September 01, 2016
LAWT News Service
Many of the country’s most vulnerable African-American children and youth are not benefitting from afterschool and summer learning programs, which help students succeed in school and in life, because there are not enough programs to meet the demand in communities of concentrated poverty (CCPs). Recently released by the Afterschool Alliance, America After 3PM Special Report: Afterschool in Communities of Concentrated Poverty finds that 27 percent of African-American children living in CCPs participate in an afterschool program – but 71 percent of those who do not would be enrolled, if a program were available to them, their parents say.
The study is based on responses collected for America After 3PM from 30,709 U.S. households, including in-depth interviews with more than 13,000 parents and guardians – 1,499 of whom are African-American. CCPs are neighborhoods, or groupings of neighborhoods, in a community where there is a high concentration of families that live below the federal poverty line. The government defines poverty as family income below $24,300 for a family of four. In 2010, the families of 45 percent of African-American children in this country lived in CCPs.
“The need for afterschool and summer learning programs is especially urgent for children growing up in communities of concentrated poverty, who can benefit academically, socially, emotionally and physically from the services and activities these programs provide,” said Afterschool Alliance Executive Director Jodi Grant. “More than 20 million children and youth live in communities of concentrated poverty, many of them attending schools with high dropout rates. Quality afterschool programs keep students safe, inspire them to learn and help working families, and they can improve prospects for children and youth growing up in impoverished communities. If we are serious about providing equal opportunity and building a workforce that can compete in a 21st century global economy, we must ensure that our most vulnerable children do not miss out on the supports and opportunities afterschool programs provide.”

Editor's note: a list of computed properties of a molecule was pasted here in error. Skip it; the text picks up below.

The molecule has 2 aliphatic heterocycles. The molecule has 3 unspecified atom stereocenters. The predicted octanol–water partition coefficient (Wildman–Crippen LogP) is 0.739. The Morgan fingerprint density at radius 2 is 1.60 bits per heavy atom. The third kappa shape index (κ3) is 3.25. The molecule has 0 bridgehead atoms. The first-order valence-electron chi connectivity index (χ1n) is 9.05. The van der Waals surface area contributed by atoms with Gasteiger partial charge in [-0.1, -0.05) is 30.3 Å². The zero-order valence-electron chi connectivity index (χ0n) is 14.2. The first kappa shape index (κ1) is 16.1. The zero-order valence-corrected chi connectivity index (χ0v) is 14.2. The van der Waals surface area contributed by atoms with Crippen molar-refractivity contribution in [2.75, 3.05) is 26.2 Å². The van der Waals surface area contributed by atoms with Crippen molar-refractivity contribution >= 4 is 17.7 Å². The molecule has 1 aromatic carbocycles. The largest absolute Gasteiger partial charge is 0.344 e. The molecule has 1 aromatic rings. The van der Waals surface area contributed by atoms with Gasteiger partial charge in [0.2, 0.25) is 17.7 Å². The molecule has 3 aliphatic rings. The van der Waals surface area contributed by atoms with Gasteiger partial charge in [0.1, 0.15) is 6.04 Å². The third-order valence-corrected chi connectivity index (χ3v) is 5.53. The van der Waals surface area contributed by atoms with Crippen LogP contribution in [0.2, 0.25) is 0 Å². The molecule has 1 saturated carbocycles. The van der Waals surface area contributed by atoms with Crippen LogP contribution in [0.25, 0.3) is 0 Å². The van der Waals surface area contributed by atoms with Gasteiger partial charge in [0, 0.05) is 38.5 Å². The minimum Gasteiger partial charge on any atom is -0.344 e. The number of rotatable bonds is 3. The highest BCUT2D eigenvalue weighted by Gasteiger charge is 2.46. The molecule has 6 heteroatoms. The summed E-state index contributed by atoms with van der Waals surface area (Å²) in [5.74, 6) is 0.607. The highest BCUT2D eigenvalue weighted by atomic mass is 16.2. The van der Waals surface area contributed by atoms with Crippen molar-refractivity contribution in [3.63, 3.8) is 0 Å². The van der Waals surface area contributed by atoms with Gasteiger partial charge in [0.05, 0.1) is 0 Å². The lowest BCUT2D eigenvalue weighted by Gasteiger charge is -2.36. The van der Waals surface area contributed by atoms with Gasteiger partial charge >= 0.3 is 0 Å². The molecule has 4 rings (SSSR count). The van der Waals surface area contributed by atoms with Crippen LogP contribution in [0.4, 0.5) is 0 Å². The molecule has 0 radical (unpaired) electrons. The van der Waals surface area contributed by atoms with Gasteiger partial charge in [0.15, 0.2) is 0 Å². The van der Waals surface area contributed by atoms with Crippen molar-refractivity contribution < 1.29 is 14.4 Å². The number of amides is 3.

The Afterschool Alliance’s new study identifies accessibility, affordability and perceptions as hurdles to enrollment in afterschool programs in CCPs. Among the findings:
• Overall, 24 percent of African-American students in the United States today participate in an afterschool program. Twenty-seven percent of African-American children living in CCPs, 24 percent of all children living in CCPs, and 18 percent of all children in the United States participate in an afterschool program.
• An overwhelming number of African-American parents living in CCPs whose children are enrolled in afterschool programs (92 percent) say they are satisfied overall with their child’s program.
• Eighty-three percent of African-American parents living in CCPs agree that afterschool programs help working parents keep their jobs.
• More than seven in ten African-American parents living in CCPs (73 percent) report that finding an enriching environment for their child in the after school hours was a challenge.
• More than half of African-American parents living in CCPs who did not enroll their child in an afterschool program (51 percent) report that cost was a very important factor in that decision.
• Families in CCPs look to afterschool programs as a source of support to help meet every day needs, much more than families living outside these communities.